His daughter, Patricia, confirmed his death to The Canadian Press from Orr’s home in Parry Sound, Ont., but would offer no further details.
Much like his son, Douglas Orr was a terrific athlete who excelled in hockey and track. But rather than pursuing a professional career, he ended up joining the navy and serving in the Second World War.
Don Cherry, who once coached Bobby with the Bruins, mentioned Orr’s death on Hockey Night in Canada. A picture of the two standing with Bobby was shown on Coach’s Corner while Cherry spoke.
“This has been a tough day for me,” said Cherry, his voice quivering with emotion. “He had a great hockey career at one time but he gave it up to go in the Second World War as a sailor.
“He was a great guy.”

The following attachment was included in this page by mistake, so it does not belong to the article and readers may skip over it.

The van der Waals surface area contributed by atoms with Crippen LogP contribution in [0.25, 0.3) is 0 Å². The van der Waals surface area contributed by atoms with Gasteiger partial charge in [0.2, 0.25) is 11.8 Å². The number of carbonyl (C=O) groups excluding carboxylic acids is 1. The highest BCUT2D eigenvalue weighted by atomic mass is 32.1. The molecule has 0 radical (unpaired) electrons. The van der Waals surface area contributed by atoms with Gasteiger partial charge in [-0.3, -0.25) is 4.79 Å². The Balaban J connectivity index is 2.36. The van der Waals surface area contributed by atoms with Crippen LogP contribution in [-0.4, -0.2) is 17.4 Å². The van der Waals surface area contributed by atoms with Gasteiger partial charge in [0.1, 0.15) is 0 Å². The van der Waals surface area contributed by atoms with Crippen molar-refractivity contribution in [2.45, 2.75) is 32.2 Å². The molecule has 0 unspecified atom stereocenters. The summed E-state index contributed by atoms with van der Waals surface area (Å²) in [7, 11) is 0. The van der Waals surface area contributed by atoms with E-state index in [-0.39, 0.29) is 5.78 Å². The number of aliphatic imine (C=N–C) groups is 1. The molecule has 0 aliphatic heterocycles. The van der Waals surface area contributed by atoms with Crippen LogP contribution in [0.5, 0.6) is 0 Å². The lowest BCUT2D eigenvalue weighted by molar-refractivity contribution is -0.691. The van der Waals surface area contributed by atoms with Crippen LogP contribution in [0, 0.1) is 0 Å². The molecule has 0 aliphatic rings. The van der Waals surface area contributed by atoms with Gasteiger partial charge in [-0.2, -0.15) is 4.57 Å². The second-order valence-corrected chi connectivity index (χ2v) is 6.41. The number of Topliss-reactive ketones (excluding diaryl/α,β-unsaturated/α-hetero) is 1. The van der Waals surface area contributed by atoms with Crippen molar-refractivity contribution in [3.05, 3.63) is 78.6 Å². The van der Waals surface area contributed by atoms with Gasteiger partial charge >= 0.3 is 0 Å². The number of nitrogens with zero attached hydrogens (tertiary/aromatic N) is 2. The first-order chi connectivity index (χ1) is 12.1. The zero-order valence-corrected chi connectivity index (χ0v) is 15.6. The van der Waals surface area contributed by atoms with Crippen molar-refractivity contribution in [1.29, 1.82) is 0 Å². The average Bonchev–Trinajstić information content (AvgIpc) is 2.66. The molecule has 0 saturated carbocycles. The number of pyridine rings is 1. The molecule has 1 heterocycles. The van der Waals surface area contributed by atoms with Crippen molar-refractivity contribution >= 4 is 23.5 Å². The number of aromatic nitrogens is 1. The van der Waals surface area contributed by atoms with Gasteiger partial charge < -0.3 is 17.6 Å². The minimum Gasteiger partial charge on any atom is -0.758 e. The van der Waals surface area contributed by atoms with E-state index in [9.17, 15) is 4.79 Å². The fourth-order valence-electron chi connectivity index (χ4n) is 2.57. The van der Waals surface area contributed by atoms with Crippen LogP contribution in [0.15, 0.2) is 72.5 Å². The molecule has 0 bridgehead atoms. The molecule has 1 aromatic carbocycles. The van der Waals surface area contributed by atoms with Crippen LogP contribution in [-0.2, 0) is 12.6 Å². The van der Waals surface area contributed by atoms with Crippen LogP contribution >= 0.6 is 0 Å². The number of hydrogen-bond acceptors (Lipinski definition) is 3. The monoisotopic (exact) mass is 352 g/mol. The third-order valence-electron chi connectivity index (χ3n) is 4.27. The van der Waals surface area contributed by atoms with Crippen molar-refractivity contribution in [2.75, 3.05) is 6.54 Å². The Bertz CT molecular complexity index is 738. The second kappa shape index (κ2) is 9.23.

Orr and wife Arva settled in Parry Sound, Ont., after the Second World War and had five children, including Bobby, who would revolutionize the way hockey was played with his attacking style from the blue-line.
Known for his breathtaking end-to-end rushes with the puck and his hard-as-nails fortitude, Bobby Orr became the first defenceman to lead the league in scoring in 1969-70 and set a record with 102 assists the following year – a mark that still stands for defencemen.
Bobby Orr would dominate the NHL for nearly a decade before chronic knee problems forced him to retire.